HOUSTON (AP) -- They are the hidden side of the government's stepped-up efforts to track down and deport illegal immigrants: Toddlers stranded at day care centers or handed over to ill-equipped relatives. Siblings suddenly left in charge of younger brothers and sisters.
When illegal-immigrant parents are swept up in raids on homes and workplaces, the children are sometimes left behind - a complication that underscores the difficulty in enforcing immigration laws against people who have put down roots and begun raising families in the U.S.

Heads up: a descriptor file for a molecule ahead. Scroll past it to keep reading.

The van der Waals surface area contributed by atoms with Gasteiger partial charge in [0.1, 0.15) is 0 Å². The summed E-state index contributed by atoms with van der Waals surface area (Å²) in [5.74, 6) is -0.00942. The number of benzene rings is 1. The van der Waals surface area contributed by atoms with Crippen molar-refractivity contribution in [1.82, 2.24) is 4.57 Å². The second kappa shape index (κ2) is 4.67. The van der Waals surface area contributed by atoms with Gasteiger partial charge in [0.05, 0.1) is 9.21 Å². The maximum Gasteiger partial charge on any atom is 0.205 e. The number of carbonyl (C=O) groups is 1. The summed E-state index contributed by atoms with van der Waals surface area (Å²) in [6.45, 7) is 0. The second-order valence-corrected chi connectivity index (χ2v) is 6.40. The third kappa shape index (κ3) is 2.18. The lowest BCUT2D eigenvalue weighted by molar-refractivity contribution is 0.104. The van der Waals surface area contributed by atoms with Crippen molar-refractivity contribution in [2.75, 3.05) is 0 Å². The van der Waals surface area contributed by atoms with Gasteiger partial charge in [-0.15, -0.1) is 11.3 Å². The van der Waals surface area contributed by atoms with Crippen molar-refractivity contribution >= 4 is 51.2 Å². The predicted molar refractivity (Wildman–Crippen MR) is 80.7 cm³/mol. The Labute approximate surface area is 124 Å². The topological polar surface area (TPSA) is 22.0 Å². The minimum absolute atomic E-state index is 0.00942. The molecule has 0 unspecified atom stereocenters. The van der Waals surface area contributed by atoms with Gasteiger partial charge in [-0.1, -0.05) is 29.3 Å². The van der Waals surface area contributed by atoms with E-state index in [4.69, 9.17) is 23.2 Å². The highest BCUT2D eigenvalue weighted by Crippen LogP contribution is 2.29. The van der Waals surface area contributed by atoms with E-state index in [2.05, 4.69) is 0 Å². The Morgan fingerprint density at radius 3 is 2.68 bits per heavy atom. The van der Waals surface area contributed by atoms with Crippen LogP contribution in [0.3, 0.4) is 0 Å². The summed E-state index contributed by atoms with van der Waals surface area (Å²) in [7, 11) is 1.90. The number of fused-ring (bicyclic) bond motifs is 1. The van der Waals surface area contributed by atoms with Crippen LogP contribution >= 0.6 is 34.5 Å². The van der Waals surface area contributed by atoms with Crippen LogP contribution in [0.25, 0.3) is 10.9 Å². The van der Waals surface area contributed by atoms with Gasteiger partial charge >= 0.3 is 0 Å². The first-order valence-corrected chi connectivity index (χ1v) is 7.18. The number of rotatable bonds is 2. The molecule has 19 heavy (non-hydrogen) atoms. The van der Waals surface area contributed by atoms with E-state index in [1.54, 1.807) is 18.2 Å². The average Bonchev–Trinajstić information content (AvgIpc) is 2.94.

Three million American-born children have at least one parent who is an illegal immigrant; one in 10 American families has mixed immigration status, meaning at least one member is an immigrant here illegally, according to the Pew Center for Hispanic Research and the office of U.S. Rep. Jose Serrano. Children born in the U.S. are automatically American citizens and are not subject to deportation.
Sunday, March 11, 2007
Separating mothers from children
The end result of the immigration raids. We should be so proud of ourselves: (my bold)